Editor's Note: It is a fact that there has not been a substantiated, science-based, concern about the safety of GM organisms and/or the food derived from them. The science is never "settled" but given the current state of the art there is no scientifically valid reason for banning GM derived foodstuffs. Thus we conclude the reason Mexico is moving forward with their ban is based on one of the several artificial (non-science) barriers so frequently used. Pandering to a base of fear mongers that in some way profit from a GM ban, nonsense and ignorance, or a simple excuse for a trade barrier.




Genetically modified (GM) varieties of corn, soybeans, and cotton were introduced in the United States in 1996, and they became the dominant seed choice among farmers within a few years.


Later, GM varieties were widely adopted for canola and sugar beets. By 2020 (the most recent year for which data are available), about 55 percent of the total harvested cropland in the United States was grown with varieties having at least one GM trait. The most prevalent GM traits are herbicide tolerance and insect resistance.


Private seed companies lead the development of GM traits--a shift away from public institutions--stimulated by judicial rulings that created protections for intellectual property in crop genetics and other biological inventions. Advances in biotechnology provided a new means of improving crops by allowing genes with specific, inheritable traits to be transferred to distant crop varieties. GM seed use also is catching on in alfalfa, potatoes, papaya, squash, and apples.


We have some fresh evidence of the continued strength of the U.S. farm economy. The average value of U.S. cropland jumped more than 8% this year, with several states such as Kansas and Nebraska seeing increases well in the double digits, according to USDA's latest report on farmland values.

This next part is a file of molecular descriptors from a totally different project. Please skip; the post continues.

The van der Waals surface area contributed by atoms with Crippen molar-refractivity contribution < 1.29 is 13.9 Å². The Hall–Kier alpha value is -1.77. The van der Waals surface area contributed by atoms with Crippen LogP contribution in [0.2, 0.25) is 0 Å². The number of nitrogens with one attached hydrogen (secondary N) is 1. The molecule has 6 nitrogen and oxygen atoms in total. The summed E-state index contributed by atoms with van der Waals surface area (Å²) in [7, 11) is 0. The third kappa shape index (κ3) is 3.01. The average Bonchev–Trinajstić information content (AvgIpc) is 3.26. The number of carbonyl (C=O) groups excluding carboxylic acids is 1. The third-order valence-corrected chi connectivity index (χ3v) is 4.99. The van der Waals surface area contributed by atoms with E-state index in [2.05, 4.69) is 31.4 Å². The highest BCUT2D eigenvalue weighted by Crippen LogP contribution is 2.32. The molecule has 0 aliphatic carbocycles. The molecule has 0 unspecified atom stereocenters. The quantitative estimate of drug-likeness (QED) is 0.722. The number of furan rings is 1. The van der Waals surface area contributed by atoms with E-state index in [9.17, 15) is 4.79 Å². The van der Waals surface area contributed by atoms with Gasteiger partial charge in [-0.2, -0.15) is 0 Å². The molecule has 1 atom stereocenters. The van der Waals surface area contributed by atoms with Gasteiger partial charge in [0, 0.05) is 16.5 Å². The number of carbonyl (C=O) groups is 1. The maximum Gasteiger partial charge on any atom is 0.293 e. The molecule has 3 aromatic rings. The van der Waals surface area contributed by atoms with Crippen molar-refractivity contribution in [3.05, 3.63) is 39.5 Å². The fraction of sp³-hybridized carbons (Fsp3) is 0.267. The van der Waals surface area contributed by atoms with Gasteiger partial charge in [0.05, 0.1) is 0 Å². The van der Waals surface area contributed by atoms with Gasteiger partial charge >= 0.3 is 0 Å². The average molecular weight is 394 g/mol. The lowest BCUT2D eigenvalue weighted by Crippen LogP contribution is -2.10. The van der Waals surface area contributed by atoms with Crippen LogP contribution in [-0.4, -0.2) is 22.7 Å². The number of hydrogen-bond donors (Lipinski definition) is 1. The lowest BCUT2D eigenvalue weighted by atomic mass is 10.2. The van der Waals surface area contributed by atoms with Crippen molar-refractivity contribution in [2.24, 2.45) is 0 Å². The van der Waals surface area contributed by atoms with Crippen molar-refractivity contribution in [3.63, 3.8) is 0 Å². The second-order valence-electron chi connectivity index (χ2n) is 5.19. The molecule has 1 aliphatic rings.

Average U.S. cropland values were relatively stagnant from 2014 through 2020, a period of relatively low commodity prices. Since then, the average value has risen by about 33% to $5,460 an acre. In Iowa, the average value topped $10,000 an acre this year.


To read Agri-Pulse's full report click here.


An American Phytopathological Society (APS) seed pathology course will be offered this fall: "Seed Pathology Fundamentals: Regional to Global Implications"


Live virtual sessions will be held every Tuesday, September 19 – December 5, 2023, 9:00 – 10:15 AM Central Time. Gain a high-level perspective on seeds and seed pathology, including knowledge needed to address rapid technological advances, phytosanitary concerns, and the evolution of seed trade policies.

In this 12-week virtual course, seed pathology experts will discuss:

  • The importance of seed movement for global food security & health
  • Disease management in seed production
  • Seed health testing principles and processes
  • International phytosanitary regulations
  • And much more!

Course instructors include:

  • Lindsey du Toit, Washington State University
  • Ric Dunkle, American Seed Trade Association
  • Gary Munkvold, Iowa State University
  • Gerbert Hiddink, Enza Zaden

Learn more and register at 

Registration Rates

  • APS Member                                      $129
  • Nonmember                                       $219
  • Registration + APS Membership     $199
  • Student APS Member                       $59
  • Developing Economy Rate*             $15



Aug. 10, 2023


Source: Soil Health Institute (SHI), National Association of Conservation Districts and USDA joint news release


MORRISVILLE, N.C. - Today, the Soil Health Institute and National Association of Conservation Districts announced the results of a nationwide study that demonstrates how improving soil health can help farmers build resilience and improve profitability across a diversity of soil types, geographies, and cropping systems.